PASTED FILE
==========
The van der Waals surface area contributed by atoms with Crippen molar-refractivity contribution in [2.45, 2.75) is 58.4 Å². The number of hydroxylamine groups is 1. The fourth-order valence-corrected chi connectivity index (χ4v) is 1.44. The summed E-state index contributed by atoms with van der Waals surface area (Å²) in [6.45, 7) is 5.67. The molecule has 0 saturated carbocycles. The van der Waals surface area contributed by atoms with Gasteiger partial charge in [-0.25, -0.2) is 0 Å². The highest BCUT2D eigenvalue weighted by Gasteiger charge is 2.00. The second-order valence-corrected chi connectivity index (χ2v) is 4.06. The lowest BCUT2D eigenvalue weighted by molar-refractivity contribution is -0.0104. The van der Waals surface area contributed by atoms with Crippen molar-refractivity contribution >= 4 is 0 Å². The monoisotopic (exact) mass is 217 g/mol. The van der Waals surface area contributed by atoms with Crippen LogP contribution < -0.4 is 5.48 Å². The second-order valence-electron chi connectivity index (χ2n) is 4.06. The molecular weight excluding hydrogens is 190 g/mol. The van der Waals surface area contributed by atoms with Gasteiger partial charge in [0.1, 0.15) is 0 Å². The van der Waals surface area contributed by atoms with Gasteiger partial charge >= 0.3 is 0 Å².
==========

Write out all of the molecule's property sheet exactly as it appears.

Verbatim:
The van der Waals surface area contributed by atoms with Crippen molar-refractivity contribution in [2.45, 2.75) is 58.4 Å². The number of hydroxylamine groups is 1. The fourth-order valence-corrected chi connectivity index (χ4v) is 1.44. The summed E-state index contributed by atoms with van der Waals surface area (Å²) in [6.45, 7) is 5.67. The molecule has 0 saturated carbocycles. The van der Waals surface area contributed by atoms with Gasteiger partial charge in [-0.25, -0.2) is 0 Å². The highest BCUT2D eigenvalue weighted by Gasteiger charge is 2.00. The second-order valence-corrected chi connectivity index (χ2v) is 4.06. The lowest BCUT2D eigenvalue weighted by molar-refractivity contribution is -0.0104. The van der Waals surface area contributed by atoms with Crippen molar-refractivity contribution >= 4 is 0 Å². The monoisotopic (exact) mass is 217 g/mol. The van der Waals surface area contributed by atoms with Crippen LogP contribution < -0.4 is 5.48 Å². The second-order valence-electron chi connectivity index (χ2n) is 4.06. The molecular weight excluding hydrogens is 190 g/mol. The van der Waals surface area contributed by atoms with Gasteiger partial charge in [0.1, 0.15) is 0 Å². The van der Waals surface area contributed by atoms with Gasteiger partial charge >= 0.3 is 0 Å².